Aesop's fable revisited in banking sector

Not so long ago, there was a grassland controlled by a group of foxes. These foxes imposed monthly rent on all grass-eating animals, such as sheep and goats. When there was a drought, the rent was promptly jacked up, and the grass-eating animals had no option but to pay. Conversely, when there were good rains and grass was aplenty, the foxes came together and continued to charge a higher rent. Frustrated, the grass-eating animals complained to the king – Lion. 

When the lion asked the foxes about it, they admitted to their deed. But they justified it by saying that other animals (not the grass-eating ones) were stealing their grass, and thus they could not afford to bring down the prices for the grass-eating animals who were docile and paid without any protest. The lion was sympathetic towards the ‘plight’ of the foxes. But he had to appear fair to the goats and sheep as well. So, the lion decreed that the foxes will have to be completely fair, and drop rentals in future. 

But then, calamity fell. The lion was replaced as king by another one. The foxes sensed an opportunity to delay the matter further and approached the new king. The new king was also sympathetic to the foxes’ so-called plight and said that a final decision on the dropping of rentals would be taken at a future time.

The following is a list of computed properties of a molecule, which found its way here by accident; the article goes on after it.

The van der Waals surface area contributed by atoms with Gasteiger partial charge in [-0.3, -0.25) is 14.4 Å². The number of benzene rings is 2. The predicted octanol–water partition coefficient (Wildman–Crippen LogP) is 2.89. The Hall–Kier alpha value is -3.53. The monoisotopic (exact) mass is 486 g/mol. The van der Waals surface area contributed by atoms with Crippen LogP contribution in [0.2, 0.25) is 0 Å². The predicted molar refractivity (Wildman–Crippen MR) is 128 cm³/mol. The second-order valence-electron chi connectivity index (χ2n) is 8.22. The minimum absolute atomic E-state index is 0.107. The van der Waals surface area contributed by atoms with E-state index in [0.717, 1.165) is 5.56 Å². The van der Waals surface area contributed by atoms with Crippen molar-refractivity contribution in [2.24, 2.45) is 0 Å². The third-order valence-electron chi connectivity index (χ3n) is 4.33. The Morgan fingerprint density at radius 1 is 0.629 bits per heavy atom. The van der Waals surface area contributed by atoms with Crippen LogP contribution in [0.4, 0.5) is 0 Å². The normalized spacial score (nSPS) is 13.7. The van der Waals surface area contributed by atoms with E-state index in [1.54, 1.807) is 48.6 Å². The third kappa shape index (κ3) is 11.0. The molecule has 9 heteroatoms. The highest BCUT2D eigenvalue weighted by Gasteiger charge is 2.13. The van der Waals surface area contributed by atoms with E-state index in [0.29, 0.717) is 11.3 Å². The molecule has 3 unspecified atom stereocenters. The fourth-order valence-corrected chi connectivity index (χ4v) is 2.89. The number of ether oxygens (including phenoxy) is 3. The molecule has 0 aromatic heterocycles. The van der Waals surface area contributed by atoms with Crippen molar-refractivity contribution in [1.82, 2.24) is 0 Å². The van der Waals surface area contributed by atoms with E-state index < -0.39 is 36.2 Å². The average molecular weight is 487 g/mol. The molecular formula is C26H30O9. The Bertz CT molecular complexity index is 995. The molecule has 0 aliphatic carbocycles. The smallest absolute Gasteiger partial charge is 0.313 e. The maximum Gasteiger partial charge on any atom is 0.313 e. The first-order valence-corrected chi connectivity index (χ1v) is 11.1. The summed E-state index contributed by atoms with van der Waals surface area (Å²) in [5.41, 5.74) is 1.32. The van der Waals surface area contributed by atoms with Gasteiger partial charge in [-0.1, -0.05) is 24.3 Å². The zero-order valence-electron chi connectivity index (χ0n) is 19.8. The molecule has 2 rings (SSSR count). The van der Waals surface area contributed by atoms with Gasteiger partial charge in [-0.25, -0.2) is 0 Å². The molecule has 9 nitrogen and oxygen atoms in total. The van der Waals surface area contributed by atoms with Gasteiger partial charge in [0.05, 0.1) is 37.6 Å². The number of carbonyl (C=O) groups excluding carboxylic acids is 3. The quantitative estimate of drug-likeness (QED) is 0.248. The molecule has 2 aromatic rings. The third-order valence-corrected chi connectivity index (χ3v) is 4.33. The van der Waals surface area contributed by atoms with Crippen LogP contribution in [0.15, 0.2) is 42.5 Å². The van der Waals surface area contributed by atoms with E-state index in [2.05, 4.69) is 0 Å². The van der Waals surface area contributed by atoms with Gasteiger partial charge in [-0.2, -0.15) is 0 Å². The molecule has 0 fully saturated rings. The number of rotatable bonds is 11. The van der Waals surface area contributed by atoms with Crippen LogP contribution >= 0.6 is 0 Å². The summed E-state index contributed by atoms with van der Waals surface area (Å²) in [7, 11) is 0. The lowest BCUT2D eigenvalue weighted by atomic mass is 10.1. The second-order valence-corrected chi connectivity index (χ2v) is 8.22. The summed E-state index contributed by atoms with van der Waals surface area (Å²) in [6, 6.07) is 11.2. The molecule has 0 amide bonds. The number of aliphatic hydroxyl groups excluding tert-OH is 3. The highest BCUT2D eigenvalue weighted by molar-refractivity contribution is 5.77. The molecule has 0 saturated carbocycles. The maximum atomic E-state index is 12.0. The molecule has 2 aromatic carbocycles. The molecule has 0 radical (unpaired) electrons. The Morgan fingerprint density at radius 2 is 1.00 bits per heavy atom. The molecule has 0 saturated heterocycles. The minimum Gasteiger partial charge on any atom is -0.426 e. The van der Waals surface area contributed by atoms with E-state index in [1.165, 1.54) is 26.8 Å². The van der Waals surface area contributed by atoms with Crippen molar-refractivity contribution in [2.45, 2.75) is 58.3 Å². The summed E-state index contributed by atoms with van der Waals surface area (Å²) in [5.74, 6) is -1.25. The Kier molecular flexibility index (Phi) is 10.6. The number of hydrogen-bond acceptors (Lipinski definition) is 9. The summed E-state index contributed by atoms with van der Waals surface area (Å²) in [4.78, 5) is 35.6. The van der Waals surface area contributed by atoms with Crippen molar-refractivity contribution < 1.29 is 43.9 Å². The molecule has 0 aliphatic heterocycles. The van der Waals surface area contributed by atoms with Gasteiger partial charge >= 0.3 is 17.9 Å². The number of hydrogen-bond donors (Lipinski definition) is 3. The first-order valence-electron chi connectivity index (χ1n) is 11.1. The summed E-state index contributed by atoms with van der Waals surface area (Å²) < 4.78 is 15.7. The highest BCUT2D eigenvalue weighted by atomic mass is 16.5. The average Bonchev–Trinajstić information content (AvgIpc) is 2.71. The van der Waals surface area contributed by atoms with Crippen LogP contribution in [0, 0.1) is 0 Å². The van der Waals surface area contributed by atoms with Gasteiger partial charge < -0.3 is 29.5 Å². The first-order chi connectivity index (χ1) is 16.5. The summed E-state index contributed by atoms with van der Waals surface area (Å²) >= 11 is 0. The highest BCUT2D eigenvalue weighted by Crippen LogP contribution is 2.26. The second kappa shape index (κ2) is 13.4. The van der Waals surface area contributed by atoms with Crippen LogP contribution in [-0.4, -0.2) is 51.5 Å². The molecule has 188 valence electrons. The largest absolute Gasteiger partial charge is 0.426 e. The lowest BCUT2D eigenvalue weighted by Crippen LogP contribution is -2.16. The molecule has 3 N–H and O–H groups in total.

This, in short, is the story of the Reserve Bank of India (lion), banks (foxes) and grass-eating animals (home loan and small and medium enterprise customers). The report of the Internal Study Group to Review the Working of the Marginal Cost of Funds based Lending Rate (MCLR) System (chairman Janak Raj) released on October 4, 2017 for public feedback, had recommended the use of external benchmarks by banks for floating rate loans, instead of the present system of internal benchmarks like Prime Lending Rate (PLR), Benchmark Prime Lending Rate (BPLR), Base rate and Marginal Cost of Funds based Lending Rate (MCLR). 

As a step in that direction, it was proposed that all new floating rate personal or retail loans and floating rate loans to micro and small enterprises extended by banks from April 1, 2019 shall be benchmarked to one of the following – RBI policy repo rate, or  Government of India (GoI) 91-day Treasury Bill yield produced by the Financial Benchmarks India Private Ltd (FBIL), or GoI 182-days Treasury Bill yield produced by the FBIL, or any other benchmark market interest rate produced by the FBIL.

However, RBI’s new Governor Shaktikanta Das said in a press conference on February 7 that “the discussion paper or draft guidelines, they were placed in the public domain on these external benchmarks. We have got a lot of comments from the public as well as from the banks, and they are currently under examination.” 

Now, when the apex bank, under the earlier governor, had already prescribed a deadline for the implementation of new benchmark rates from April 1, what is left to be discussed? At best, the benchmark needs to be finalised. Are we staring at more delays? 
The writer is a Sebi-registered investment advisor

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